Our goal for next year is to compare our results to cells incubated in hydrostatic pressure, an environment known to induce expression of anabolic genes in articular cartilage. In addition, we will study the role of primary cilia in microgravity, an important organelle involved in mechanotransduction that has also been associated with Wnt signaling pathway.
1. Niu, H.J. et al. (2012) Acta Mechanica Sinica 28, 1488-1493.
2. Liphardt, A.M. et al. (2009) Osteoarthritis Cartilage 17, 1598-1603.
3. Chan, B.Y., et al. (2011) Osteoarthritis Cartilage 19, 874-885.
4. Zhao, J. et al. (2009) Trends Biotechnol 27, 131-136.
|Research Impact/Earth Benefits:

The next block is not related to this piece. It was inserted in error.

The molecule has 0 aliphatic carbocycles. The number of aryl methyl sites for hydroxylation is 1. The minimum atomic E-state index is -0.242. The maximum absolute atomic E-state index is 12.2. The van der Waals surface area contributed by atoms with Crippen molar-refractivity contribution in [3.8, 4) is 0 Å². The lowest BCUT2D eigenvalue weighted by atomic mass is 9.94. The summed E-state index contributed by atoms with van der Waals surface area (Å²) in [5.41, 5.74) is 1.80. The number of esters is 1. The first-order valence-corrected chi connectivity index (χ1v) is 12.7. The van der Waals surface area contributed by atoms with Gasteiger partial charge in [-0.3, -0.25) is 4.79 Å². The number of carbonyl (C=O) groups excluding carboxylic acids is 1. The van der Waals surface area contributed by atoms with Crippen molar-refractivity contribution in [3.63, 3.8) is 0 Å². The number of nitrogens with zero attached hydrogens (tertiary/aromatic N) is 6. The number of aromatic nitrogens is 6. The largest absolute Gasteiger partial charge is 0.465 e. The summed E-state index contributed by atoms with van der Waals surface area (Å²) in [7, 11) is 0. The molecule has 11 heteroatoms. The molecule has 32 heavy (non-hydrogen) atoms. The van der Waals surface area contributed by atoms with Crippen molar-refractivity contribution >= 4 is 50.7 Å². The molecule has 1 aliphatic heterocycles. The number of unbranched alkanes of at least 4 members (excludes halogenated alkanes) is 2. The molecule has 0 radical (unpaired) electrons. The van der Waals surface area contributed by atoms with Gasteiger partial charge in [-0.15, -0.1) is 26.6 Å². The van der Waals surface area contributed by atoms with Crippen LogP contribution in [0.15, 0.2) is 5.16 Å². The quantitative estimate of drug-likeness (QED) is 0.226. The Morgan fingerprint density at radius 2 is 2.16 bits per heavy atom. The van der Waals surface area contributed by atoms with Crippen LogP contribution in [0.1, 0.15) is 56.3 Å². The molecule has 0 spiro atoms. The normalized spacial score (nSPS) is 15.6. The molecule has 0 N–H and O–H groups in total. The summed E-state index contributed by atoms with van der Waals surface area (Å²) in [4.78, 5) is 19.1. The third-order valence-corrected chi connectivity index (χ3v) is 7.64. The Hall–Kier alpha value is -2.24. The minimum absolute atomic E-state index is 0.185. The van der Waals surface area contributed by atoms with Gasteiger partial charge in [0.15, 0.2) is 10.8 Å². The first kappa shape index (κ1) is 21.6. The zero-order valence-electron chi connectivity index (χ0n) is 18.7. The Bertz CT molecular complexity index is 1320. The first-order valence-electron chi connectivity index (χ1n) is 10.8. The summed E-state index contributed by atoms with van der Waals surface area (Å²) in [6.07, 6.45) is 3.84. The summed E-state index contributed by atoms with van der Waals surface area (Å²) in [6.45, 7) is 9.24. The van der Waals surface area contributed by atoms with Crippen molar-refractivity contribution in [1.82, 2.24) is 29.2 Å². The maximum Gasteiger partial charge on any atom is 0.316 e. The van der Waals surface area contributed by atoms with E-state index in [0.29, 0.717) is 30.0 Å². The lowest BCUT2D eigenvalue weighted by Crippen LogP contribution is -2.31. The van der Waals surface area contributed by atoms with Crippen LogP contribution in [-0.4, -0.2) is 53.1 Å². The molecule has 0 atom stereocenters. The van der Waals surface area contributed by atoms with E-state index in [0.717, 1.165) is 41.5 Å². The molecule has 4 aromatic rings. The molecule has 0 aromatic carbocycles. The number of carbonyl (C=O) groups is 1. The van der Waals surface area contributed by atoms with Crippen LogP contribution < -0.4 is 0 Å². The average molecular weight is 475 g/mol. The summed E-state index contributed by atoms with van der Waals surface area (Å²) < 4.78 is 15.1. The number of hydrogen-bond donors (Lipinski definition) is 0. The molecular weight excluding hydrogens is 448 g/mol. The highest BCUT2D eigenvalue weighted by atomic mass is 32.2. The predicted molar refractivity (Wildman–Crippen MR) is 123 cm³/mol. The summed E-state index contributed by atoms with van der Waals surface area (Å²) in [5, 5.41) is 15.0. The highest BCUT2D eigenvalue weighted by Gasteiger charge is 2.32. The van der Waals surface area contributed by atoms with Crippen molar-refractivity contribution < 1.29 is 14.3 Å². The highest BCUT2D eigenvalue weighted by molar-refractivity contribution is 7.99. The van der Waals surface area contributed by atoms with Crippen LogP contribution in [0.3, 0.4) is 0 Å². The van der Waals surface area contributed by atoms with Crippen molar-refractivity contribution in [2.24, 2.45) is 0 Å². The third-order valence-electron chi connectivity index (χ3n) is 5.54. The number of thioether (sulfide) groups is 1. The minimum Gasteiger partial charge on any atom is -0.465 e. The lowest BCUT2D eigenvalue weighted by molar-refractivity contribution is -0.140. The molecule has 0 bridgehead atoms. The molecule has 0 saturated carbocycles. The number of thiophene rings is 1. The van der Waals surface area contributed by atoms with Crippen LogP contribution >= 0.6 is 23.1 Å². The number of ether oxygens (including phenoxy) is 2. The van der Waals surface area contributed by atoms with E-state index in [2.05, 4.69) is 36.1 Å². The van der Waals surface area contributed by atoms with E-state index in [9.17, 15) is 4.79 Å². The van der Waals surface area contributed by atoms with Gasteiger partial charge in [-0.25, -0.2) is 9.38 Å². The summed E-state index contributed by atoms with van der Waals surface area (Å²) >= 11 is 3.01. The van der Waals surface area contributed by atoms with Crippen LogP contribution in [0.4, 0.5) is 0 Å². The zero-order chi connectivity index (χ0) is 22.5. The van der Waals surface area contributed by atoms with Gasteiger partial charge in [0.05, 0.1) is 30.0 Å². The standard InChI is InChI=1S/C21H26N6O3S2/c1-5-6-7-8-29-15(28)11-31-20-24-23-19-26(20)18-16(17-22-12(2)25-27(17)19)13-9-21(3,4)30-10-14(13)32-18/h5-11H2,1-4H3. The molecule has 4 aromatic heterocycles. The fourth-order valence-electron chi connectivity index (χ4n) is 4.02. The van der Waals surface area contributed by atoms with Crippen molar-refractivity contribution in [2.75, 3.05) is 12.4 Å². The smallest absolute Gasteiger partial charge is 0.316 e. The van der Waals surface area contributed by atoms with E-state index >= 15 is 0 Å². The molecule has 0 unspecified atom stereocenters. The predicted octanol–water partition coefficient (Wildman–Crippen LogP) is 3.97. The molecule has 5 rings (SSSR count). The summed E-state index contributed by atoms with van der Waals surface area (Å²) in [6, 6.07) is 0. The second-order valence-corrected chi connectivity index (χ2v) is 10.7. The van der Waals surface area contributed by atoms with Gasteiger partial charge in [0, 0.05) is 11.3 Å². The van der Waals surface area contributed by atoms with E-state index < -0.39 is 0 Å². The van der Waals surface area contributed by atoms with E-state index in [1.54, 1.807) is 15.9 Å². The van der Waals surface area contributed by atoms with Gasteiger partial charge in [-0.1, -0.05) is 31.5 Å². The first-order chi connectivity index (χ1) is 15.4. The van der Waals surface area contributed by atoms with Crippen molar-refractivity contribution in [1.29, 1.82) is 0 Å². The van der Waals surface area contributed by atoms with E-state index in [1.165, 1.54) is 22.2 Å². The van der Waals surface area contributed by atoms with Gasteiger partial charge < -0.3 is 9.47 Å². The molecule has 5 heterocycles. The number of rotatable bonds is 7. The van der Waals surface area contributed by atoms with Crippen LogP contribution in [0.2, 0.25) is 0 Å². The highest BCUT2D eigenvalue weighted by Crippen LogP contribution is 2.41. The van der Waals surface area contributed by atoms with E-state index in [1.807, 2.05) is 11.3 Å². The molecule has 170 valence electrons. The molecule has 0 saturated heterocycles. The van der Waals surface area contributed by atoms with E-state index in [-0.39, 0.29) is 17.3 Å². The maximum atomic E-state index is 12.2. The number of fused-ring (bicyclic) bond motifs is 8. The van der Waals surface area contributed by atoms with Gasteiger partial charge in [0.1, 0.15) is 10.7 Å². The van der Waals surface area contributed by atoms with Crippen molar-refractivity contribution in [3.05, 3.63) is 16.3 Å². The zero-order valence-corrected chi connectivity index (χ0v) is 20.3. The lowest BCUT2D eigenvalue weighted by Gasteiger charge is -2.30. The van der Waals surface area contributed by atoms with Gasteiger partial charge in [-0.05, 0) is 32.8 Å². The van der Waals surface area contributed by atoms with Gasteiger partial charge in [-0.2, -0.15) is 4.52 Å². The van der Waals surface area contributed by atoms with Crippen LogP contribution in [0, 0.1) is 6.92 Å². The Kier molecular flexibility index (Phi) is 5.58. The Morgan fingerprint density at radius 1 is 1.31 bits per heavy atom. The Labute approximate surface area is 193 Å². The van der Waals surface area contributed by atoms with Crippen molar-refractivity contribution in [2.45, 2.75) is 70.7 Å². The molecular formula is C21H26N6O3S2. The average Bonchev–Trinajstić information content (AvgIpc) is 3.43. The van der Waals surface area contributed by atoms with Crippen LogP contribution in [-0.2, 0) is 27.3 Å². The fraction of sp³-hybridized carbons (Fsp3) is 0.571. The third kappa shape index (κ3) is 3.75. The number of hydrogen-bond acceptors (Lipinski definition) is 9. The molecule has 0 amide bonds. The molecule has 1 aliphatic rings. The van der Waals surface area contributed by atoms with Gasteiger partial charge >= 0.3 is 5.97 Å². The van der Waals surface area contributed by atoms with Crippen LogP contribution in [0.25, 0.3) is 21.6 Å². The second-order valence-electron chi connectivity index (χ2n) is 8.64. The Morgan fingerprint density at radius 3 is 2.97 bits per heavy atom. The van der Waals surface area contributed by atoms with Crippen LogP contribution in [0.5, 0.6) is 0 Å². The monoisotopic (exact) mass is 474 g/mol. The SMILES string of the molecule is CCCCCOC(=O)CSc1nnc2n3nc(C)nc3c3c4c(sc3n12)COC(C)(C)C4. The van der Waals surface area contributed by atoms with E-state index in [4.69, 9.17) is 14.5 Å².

|| Spaceflight has a drastic effect on the musculoskeletal system. Several studies have developed different exercise and nutrition countermeasures to prevent or minimize bone density loss and skeletal muscle atrophy after space missions. However, the effects of microgravity and radiation on articular cartilage health of the synovial joints are still elusive, and pathological conditions such as arthritis can result in severely restricted mobility. Currently, there is no cure for arthritis due to the lack of understanding of the molecular mechanisms that trigger cartilage degradation. Our study is the first to investigate the effects of radiation and simulated microgravity at the molecular level using several chondrocyte cell lines and a Rotating Wall Vessel bioreactor to simulate reduced microgravity. We found that chondrocytes respond to reduced gravity by changing their cytoskeletal morphology, and are still investigating the mechanism and mechanoreceptors responsible for re-arranging the cell morphology in response to changes in gravitational forces. Another interesting finding is the change in gene expression of molecules associated with the Wnt signaling pathway in response to simulated microgravity. The role of Wnt signaling in cartilage is well understood in embryology and development, and it has recently emerged as a critical regulator of bone and cartilage homeostasis. However, the role of Wnt signaling in arthritis is not understood, and recent studies found that sclerostin, an inhibitor of Wnt signaling, was up-regulated in mineralized cartilage and end-stage osteoarthritic samples. Sclerostin has been implicated in bone density loss in microgravity, and is now a promising therapeutic target to protect bones during space missions as well as in patients suffering from osteoporosis here on Earth. Our study is the first to detect sclerostin up-regulation in chondrocytes exposed to simulated microgravity. The mechanisms and effects of sclerostin up-regulation and changes to the Wnt signaling pathway on cartilage homeostasis are still under investigation. If Wnt signaling is in fact associated with the onset of osteoarthritis as suggested recently by a few studies, the findings from our current study may help with the understanding of the underlying mechanism involved in osteoarthritis, and can help provide a new therapeutic target for the millions of people suffering from arthritis here on Earth.